What’s in the Relief Portion of the American Rescue Plan Act

Glass Jacobson Wealth Advisors Coronavirus Leave a Comment


What’s in the Relief Portion of the American Rescue Plan Act

The latest iteration of a COVID relief bill was signed into law by President Biden last week. Besides providing the highly anticipated $1,400 stimulus checks, the $1.9 trillion American Rescue Plan Act of 2021 includes expanded unemployment benefits, increased child tax credits, additional small business relief, and sundry initiatives with tax implications for both individuals and businesses.

American Rescue Plan Highlights

  • $1,400 stimulus checks with tighter income limits
  • Extended unemployment businesses through September
  • Increased child tax credit
  • Additional tax credits for individuals and business
  • Small business and restaurant relief
  • Expanded subsidies for ACA

$1,400 Stimulus Checks

The new round of $1,400 stimulus checks began hitting bank accounts within a few days after President Biden signed it into law. This time individuals and their dependents are eligible for the full amount. However, the bill made adjustments to income eligibility.

In this round of checks, individuals with modified adjusted gross income (MAGI) less than $75,000 are eligible for the full amount, as are heads of households with less than $112,500 and married couples filing jointly with less than $150,000. For incomes higher than those amounts, the stimulus amount is phased out up to $80,000 for individuals, $120,000 for heads of households, and $160,000 for married couples. Individuals with income above those amounts are not eligible for a check.

Unlike the previous rounds in which only dependent children under 17 were eligible for a check, this round will deliver checks to adult dependents as well.

 The Treasury Department will base these payments on your 2019 tax returns unless you have already filed your 2020 return.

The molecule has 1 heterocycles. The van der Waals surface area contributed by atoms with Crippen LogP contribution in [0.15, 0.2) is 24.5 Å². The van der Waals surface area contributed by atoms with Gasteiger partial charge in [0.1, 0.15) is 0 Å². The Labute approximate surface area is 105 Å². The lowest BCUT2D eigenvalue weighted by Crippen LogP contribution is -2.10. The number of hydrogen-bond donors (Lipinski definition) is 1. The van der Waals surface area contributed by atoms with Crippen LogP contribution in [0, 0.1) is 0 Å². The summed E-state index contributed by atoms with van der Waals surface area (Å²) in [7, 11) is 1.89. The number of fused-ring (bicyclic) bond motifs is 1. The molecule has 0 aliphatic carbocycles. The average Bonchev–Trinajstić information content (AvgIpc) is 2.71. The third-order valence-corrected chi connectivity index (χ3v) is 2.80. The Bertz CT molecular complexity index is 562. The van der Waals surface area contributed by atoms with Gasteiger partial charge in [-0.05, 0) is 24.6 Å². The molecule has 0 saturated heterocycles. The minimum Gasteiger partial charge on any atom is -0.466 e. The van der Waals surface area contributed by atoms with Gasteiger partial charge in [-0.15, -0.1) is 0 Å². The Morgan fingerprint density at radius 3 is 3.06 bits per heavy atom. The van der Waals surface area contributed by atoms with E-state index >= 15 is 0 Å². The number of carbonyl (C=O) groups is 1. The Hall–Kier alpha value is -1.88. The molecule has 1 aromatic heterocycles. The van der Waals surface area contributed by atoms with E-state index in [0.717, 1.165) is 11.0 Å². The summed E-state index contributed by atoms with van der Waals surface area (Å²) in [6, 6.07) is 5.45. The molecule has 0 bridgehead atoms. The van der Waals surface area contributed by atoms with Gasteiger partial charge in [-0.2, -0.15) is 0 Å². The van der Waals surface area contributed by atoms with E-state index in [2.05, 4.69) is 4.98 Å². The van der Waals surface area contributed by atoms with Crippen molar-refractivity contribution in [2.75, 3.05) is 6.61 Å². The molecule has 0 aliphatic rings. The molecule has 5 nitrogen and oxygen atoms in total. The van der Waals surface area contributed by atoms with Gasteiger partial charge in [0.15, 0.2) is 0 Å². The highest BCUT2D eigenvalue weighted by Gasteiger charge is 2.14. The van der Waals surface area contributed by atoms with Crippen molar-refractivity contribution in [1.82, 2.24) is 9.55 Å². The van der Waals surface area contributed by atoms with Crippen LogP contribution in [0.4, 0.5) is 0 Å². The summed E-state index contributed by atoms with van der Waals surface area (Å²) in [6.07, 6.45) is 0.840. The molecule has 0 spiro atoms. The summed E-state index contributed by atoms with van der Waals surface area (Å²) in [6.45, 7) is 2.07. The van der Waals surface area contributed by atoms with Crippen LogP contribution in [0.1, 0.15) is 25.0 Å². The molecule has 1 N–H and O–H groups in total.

Extended Unemployment Benefits 

The plus-up unemployment benefit of $300 per week was set to expire in March. The bill extends that assistance through September 6, 2021. In addition, the bill allows beneficiaries with adjusted gross incomes under $150,000 to exempt the first $10,200 of their 2020 jobless benefits from taxes.

Child Tax Credit

The child tax credit has been increased from $2,000 to as much as $3,600 per child up to five years of age. For children between the ages of 6 and 17, the tax credit is as high as $3,000 each. Note that, previously, the credit was only available for dependents under the age of 17. For 2021 only, the credit has been extended to include 17-year-old dependents.

The increased credit amount is phased out for individuals with incomes over $75,000, heads of household with more than $112,500, and married couples with more than $150,000. The original $2,000 credit is still available for these taxpayers.

Eligible taxpayers may receive advanced monthly payments of half the annual credit from July 2021 through December 2021 unless they opt-out. These payments will be squared with the total credit allowed when filing their 2021 tax return. Amounts received over the allowable credit will need to be repaid.